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  • Writer's pictureCardinal Fern

Harnessing the POWER of Imposter Syndrome

Imposter syndrome haunts the edge of all I do. For those who don't know what imposter syndrome is, it is the belief that someone will call you out because maybe you truly don't know what you are doing. It sucks. I have been in the marketing space for fifteen years, and yet there is a tiny voice that says, "This is the time someone is going to call you out. Maybe you don't know what you are doing." Imposter syndrome doesn't make sense, I have numbers to back up that I know what I am doing, positive feedback and the gut feeling that I know what I am doing is right. But that voice is still there.

No more.

I am decided on a horrific run recently that I am going to HARNESS the ugly imposter syndrome to my advantage. And you can too.

Here are the steps that I hastily came up with to distract myself from my lungs and legs burning during my run. (And yes that damn voice is still telling me I am wrong, I don't know what I am doing, but screw that.)

  1. Acknowledge that it is there. Yes, that voice is telling me no. That voice is telling me I don't know what I am doing. Whatever, it is just a voice.  Not a person, not something concrete. Ignore it. Ignore it like you do the laundry. Ignore it like you do the dishes. Just simply tell it to stop talking.

  2. Flip it on its head. So it thinks you don't know what you are doing? Act like every project is brand new to you. Leave the other projects in the past. You won't leave behind what you know works, but looking at each project as an independent thing is greatly helpful, especially in marketing. What worked for one company isn't going to work for another. No cookie cutter approach here.

  3. Take on new challenges. You don't think you know what you are doing day-to-day? (When clearly you do, you are doing it.) And your day-to-day isn't scary, walking into the unknown can be exciting, as Elsa taught us. Take on new challenges, whatever they be. You can't reject a project simply because you don't know what to do - remember that voice is telling you don't know how to do anything. But you do.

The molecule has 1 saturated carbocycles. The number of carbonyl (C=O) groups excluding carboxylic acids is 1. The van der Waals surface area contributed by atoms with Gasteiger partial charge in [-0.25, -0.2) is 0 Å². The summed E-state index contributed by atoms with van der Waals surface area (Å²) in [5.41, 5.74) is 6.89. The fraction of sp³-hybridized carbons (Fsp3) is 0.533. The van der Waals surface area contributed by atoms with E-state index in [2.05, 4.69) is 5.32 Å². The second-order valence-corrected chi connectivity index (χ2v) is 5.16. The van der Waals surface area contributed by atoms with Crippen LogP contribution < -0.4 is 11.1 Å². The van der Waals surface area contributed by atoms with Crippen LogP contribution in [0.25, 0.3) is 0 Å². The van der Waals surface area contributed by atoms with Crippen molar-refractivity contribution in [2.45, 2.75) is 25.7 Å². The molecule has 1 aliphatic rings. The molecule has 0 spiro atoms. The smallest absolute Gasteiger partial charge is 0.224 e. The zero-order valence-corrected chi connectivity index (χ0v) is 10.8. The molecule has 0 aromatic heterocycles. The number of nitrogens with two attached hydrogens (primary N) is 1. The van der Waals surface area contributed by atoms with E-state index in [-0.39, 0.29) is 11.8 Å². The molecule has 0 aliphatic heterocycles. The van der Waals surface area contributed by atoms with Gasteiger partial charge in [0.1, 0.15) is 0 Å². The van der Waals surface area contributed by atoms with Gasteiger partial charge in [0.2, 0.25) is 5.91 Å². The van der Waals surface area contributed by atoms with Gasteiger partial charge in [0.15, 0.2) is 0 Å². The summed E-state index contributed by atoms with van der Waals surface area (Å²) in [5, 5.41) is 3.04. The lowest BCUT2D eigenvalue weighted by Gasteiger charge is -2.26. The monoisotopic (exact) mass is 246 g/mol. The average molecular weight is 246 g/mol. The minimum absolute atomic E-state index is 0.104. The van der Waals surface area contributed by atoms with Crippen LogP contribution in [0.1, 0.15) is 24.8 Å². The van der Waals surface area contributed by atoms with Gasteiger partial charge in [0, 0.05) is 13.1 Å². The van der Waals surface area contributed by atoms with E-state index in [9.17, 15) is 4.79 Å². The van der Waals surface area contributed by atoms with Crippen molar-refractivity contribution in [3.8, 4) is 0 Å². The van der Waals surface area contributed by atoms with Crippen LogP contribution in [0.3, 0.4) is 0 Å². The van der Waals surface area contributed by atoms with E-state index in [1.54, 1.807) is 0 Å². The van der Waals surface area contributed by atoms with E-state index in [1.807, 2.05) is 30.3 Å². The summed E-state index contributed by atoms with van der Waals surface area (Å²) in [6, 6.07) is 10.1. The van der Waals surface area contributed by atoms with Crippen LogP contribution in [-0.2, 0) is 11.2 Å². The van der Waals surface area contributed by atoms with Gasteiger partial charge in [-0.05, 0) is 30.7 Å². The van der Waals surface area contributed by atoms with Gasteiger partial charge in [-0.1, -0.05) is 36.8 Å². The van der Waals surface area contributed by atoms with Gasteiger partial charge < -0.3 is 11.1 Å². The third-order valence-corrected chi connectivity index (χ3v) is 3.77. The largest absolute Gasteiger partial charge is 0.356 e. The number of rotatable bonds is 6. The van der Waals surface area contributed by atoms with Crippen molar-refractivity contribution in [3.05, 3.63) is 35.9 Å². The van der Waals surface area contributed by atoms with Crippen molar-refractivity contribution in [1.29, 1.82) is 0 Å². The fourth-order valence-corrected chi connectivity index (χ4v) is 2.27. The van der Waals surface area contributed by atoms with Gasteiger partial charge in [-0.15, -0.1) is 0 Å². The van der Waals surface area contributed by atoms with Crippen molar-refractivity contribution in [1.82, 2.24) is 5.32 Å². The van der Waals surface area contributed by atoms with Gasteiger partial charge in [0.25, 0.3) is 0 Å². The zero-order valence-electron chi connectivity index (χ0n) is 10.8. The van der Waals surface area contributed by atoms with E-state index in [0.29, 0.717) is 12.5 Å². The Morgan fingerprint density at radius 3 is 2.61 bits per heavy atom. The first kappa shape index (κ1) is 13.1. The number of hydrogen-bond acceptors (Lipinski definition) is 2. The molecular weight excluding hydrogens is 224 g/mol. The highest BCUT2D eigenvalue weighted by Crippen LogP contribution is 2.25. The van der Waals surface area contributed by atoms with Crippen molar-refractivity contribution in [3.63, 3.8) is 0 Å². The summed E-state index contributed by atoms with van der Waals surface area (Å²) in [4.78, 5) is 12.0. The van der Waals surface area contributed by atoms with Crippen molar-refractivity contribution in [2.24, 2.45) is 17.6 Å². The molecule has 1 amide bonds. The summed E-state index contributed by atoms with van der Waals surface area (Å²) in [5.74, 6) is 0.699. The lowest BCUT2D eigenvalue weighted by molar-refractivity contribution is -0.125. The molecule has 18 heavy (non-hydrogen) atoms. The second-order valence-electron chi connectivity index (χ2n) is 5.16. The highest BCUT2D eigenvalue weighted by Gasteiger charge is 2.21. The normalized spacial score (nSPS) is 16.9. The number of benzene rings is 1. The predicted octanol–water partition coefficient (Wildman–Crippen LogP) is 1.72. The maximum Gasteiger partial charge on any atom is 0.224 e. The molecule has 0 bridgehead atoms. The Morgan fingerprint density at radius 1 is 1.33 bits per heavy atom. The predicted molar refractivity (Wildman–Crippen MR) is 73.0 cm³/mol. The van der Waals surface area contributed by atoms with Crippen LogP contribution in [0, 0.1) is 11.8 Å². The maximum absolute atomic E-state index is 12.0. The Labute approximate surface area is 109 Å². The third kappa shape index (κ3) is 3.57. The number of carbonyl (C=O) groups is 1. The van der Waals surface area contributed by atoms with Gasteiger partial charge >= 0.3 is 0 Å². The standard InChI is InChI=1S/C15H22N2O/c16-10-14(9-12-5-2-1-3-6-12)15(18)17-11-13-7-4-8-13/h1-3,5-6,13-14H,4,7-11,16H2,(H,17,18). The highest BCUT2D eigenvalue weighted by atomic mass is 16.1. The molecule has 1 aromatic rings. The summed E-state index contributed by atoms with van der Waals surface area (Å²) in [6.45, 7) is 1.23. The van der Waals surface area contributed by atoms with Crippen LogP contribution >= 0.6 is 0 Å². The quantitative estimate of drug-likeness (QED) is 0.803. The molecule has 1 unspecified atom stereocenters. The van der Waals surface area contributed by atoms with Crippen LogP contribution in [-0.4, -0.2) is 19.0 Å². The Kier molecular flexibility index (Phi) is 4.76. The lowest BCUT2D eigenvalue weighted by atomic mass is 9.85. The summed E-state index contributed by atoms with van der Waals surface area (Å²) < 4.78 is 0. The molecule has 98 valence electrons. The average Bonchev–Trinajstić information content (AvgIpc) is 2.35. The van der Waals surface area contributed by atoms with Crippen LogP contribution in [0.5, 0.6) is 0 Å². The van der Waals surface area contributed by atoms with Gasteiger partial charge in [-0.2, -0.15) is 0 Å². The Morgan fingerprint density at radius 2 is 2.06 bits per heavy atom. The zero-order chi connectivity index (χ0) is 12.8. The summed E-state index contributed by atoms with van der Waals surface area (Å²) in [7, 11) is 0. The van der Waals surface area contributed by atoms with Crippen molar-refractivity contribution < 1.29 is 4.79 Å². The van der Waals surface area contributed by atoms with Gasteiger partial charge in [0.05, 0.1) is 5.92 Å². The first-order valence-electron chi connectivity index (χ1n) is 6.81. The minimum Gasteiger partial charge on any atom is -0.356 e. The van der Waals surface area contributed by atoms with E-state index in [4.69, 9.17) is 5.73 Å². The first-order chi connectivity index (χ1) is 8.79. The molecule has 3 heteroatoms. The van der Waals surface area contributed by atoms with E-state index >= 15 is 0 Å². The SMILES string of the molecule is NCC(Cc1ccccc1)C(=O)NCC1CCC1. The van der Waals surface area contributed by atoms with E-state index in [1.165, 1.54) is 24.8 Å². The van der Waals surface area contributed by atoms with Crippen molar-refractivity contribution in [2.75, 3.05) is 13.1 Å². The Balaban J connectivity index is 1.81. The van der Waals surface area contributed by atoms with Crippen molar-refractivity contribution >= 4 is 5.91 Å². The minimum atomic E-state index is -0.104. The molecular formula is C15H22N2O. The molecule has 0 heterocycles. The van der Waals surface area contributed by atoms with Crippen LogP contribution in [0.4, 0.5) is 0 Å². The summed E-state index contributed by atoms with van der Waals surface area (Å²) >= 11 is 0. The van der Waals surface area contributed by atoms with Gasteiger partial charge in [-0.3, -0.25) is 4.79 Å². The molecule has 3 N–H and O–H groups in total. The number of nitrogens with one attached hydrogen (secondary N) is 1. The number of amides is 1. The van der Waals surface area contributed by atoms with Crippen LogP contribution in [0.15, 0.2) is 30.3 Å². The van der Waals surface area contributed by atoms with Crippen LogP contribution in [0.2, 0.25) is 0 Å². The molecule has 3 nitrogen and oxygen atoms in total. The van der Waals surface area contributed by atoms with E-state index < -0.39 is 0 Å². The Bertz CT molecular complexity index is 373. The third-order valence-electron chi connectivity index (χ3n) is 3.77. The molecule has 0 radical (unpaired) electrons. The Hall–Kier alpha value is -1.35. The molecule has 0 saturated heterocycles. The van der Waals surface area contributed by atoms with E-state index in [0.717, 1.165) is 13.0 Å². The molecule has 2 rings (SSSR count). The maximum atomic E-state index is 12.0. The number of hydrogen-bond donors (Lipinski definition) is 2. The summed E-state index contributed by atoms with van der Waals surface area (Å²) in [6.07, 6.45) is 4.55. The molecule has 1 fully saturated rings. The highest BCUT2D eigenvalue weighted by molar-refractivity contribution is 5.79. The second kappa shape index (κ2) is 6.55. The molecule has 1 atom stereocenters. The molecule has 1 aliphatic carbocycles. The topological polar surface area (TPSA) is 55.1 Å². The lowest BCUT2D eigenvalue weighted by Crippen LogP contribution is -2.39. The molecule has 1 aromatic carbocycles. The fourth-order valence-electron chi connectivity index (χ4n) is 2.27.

4. Surround yourself with people in different areas. Not only do you see things differently, you can build each other up with the amazing things that you have accomplished. Win-Win.

  5. Surround yourself with people who don't hold their experience over you. They have five more years of experience? Great, but that shouldn't dismiss your ideas, your experiences. I am not saying throw experience out the door, but acknowledging it, and learning from it is vastly different than doing things the way they have always been done simply because that's how it has always been done.

  6. You are going to suck at something. I am not good at SEO, at kickboxing classes, and giving up caffeine. Acknowledge that you can't do everything, nor should you and find the people that are and either learn from them, or let them do their job.

  7. Lastly, ignore the haters. I have people tell me that I can't do something my entire life. I worked on a construction crew one summer. Want to talk about a whole host people who don't think you can do something? Walk onto a job site of all men as the only woman. Screw that. I know what I am doing. Ignoring them now. It isn't easy. Those little jabs are there, needling me into giving in. Acknowledge their opinion, and promptly dismiss them. Trust me, it is very freeing.

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